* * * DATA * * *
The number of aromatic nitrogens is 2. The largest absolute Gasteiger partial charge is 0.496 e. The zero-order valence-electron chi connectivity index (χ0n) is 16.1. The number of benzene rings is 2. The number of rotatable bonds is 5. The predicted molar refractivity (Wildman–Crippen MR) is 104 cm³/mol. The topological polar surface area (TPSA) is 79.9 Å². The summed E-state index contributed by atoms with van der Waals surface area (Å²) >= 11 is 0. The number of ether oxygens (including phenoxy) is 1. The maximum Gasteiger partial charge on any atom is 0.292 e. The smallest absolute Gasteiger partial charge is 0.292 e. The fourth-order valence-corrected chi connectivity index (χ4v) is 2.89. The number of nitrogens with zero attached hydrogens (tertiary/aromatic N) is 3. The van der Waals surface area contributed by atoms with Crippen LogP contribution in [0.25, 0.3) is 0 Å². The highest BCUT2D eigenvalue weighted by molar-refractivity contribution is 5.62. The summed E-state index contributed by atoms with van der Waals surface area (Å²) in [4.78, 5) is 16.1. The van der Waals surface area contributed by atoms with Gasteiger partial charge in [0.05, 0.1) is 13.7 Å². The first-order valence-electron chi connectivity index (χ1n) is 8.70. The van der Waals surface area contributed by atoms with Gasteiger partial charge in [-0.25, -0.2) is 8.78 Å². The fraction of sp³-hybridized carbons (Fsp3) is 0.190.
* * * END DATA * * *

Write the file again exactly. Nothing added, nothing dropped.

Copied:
The number of aromatic nitrogens is 2. The largest absolute Gasteiger partial charge is 0.496 e. The zero-order valence-electron chi connectivity index (χ0n) is 16.1. The number of benzene rings is 2. The number of rotatable bonds is 5. The predicted molar refractivity (Wildman–Crippen MR) is 104 cm³/mol. The topological polar surface area (TPSA) is 79.9 Å². The summed E-state index contributed by atoms with van der Waals surface area (Å²) >= 11 is 0. The number of ether oxygens (including phenoxy) is 1. The maximum Gasteiger partial charge on any atom is 0.292 e. The smallest absolute Gasteiger partial charge is 0.292 e. The fourth-order valence-corrected chi connectivity index (χ4v) is 2.89. The number of nitrogens with zero attached hydrogens (tertiary/aromatic N) is 3. The van der Waals surface area contributed by atoms with Crippen LogP contribution in [0.25, 0.3) is 0 Å². The highest BCUT2D eigenvalue weighted by molar-refractivity contribution is 5.62. The summed E-state index contributed by atoms with van der Waals surface area (Å²) in [4.78, 5) is 16.1. The van der Waals surface area contributed by atoms with Gasteiger partial charge in [0.05, 0.1) is 13.7 Å². The first-order valence-electron chi connectivity index (χ1n) is 8.70. The van der Waals surface area contributed by atoms with Gasteiger partial charge in [-0.25, -0.2) is 8.78 Å². The fraction of sp³-hybridized carbons (Fsp3) is 0.190.